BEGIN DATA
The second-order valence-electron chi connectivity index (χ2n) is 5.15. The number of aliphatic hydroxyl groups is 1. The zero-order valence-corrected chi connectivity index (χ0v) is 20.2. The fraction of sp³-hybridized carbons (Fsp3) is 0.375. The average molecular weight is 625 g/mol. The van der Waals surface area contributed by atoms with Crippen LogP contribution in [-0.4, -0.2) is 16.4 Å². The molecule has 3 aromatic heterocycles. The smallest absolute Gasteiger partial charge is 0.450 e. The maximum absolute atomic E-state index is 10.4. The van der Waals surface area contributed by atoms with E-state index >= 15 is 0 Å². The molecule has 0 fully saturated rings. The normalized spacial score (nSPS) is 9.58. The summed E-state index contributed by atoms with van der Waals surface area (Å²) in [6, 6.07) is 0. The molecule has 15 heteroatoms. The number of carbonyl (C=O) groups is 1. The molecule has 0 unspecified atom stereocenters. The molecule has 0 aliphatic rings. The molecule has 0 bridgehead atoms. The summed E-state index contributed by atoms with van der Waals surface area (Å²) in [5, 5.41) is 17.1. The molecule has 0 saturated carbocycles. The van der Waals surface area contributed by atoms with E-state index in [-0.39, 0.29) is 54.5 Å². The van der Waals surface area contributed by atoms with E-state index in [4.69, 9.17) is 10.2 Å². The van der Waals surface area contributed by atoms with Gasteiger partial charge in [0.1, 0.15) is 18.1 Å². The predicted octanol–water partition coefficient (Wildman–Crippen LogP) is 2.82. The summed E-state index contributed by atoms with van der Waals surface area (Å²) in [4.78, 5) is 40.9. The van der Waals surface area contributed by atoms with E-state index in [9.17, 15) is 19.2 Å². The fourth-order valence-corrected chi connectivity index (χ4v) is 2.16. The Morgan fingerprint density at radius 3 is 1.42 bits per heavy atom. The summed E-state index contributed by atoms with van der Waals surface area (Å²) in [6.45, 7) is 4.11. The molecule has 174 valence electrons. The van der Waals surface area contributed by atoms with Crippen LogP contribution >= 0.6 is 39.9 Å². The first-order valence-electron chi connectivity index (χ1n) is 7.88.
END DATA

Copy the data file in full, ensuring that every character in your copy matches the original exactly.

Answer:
The second-order valence-electron chi connectivity index (χ2n) is 5.15. The number of aliphatic hydroxyl groups is 1. The zero-order valence-corrected chi connectivity index (χ0v) is 20.2. The fraction of sp³-hybridized carbons (Fsp3) is 0.375. The average molecular weight is 625 g/mol. The van der Waals surface area contributed by atoms with Crippen LogP contribution in [-0.4, -0.2) is 16.4 Å². The molecule has 3 aromatic heterocycles. The smallest absolute Gasteiger partial charge is 0.450 e. The maximum absolute atomic E-state index is 10.4. The van der Waals surface area contributed by atoms with E-state index >= 15 is 0 Å². The molecule has 0 fully saturated rings. The normalized spacial score (nSPS) is 9.58. The summed E-state index contributed by atoms with van der Waals surface area (Å²) in [6, 6.07) is 0. The molecule has 15 heteroatoms. The number of carbonyl (C=O) groups is 1. The molecule has 0 unspecified atom stereocenters. The molecule has 0 aliphatic rings. The molecule has 0 bridgehead atoms. The summed E-state index contributed by atoms with van der Waals surface area (Å²) in [5, 5.41) is 17.1. The molecule has 0 saturated carbocycles. The van der Waals surface area contributed by atoms with E-state index in [-0.39, 0.29) is 54.5 Å². The van der Waals surface area contributed by atoms with E-state index in [4.69, 9.17) is 10.2 Å². The van der Waals surface area contributed by atoms with Gasteiger partial charge in [0.1, 0.15) is 18.1 Å². The predicted octanol–water partition coefficient (Wildman–Crippen LogP) is 2.82. The summed E-state index contributed by atoms with van der Waals surface area (Å²) in [4.78, 5) is 40.9. The van der Waals surface area contributed by atoms with E-state index in [9.17, 15) is 19.2 Å². The fourth-order valence-corrected chi connectivity index (χ4v) is 2.16. The Morgan fingerprint density at radius 3 is 1.42 bits per heavy atom. The summed E-state index contributed by atoms with van der Waals surface area (Å²) in [6.45, 7) is 4.11. The molecule has 174 valence electrons. The van der Waals surface area contributed by atoms with Crippen LogP contribution >= 0.6 is 39.9 Å². The first-order valence-electron chi connectivity index (χ1n) is 7.88.